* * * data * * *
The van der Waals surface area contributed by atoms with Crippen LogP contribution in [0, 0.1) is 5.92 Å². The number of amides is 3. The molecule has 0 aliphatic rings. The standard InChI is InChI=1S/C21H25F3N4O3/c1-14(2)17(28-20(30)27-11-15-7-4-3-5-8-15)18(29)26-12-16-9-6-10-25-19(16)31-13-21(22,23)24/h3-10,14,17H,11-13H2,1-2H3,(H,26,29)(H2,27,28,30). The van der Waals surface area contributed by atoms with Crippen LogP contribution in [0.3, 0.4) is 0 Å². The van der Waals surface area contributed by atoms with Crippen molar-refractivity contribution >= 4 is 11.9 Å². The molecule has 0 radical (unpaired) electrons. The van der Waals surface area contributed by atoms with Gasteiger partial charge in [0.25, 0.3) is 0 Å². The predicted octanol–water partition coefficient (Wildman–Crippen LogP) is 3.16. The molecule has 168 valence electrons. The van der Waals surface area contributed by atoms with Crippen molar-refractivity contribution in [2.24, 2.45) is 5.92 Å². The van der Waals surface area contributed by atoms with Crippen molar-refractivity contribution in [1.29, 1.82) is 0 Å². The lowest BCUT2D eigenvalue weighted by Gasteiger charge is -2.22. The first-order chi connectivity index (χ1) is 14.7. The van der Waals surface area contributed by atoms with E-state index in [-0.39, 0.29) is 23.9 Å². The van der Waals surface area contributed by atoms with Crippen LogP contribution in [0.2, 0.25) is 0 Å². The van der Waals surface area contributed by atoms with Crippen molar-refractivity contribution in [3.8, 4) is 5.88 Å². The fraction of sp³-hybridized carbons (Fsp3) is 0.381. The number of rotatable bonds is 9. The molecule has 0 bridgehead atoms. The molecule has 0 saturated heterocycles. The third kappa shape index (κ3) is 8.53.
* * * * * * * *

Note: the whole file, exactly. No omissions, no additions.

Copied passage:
The van der Waals surface area contributed by atoms with Crippen LogP contribution in [0, 0.1) is 5.92 Å². The number of amides is 3. The molecule has 0 aliphatic rings. The standard InChI is InChI=1S/C21H25F3N4O3/c1-14(2)17(28-20(30)27-11-15-7-4-3-5-8-15)18(29)26-12-16-9-6-10-25-19(16)31-13-21(22,23)24/h3-10,14,17H,11-13H2,1-2H3,(H,26,29)(H2,27,28,30). The van der Waals surface area contributed by atoms with Crippen LogP contribution in [0.3, 0.4) is 0 Å². The van der Waals surface area contributed by atoms with Crippen molar-refractivity contribution >= 4 is 11.9 Å². The molecule has 0 radical (unpaired) electrons. The van der Waals surface area contributed by atoms with Gasteiger partial charge in [0.25, 0.3) is 0 Å². The predicted octanol–water partition coefficient (Wildman–Crippen LogP) is 3.16. The molecule has 168 valence electrons. The van der Waals surface area contributed by atoms with Crippen molar-refractivity contribution in [2.24, 2.45) is 5.92 Å². The van der Waals surface area contributed by atoms with Crippen molar-refractivity contribution in [1.29, 1.82) is 0 Å². The lowest BCUT2D eigenvalue weighted by Gasteiger charge is -2.22. The first-order chi connectivity index (χ1) is 14.7. The van der Waals surface area contributed by atoms with E-state index in [-0.39, 0.29) is 23.9 Å². The van der Waals surface area contributed by atoms with Crippen LogP contribution in [0.2, 0.25) is 0 Å². The van der Waals surface area contributed by atoms with Crippen molar-refractivity contribution in [3.8, 4) is 5.88 Å². The fraction of sp³-hybridized carbons (Fsp3) is 0.381. The number of rotatable bonds is 9. The molecule has 0 bridgehead atoms. The molecule has 0 saturated heterocycles. The third kappa shape index (κ3) is 8.53.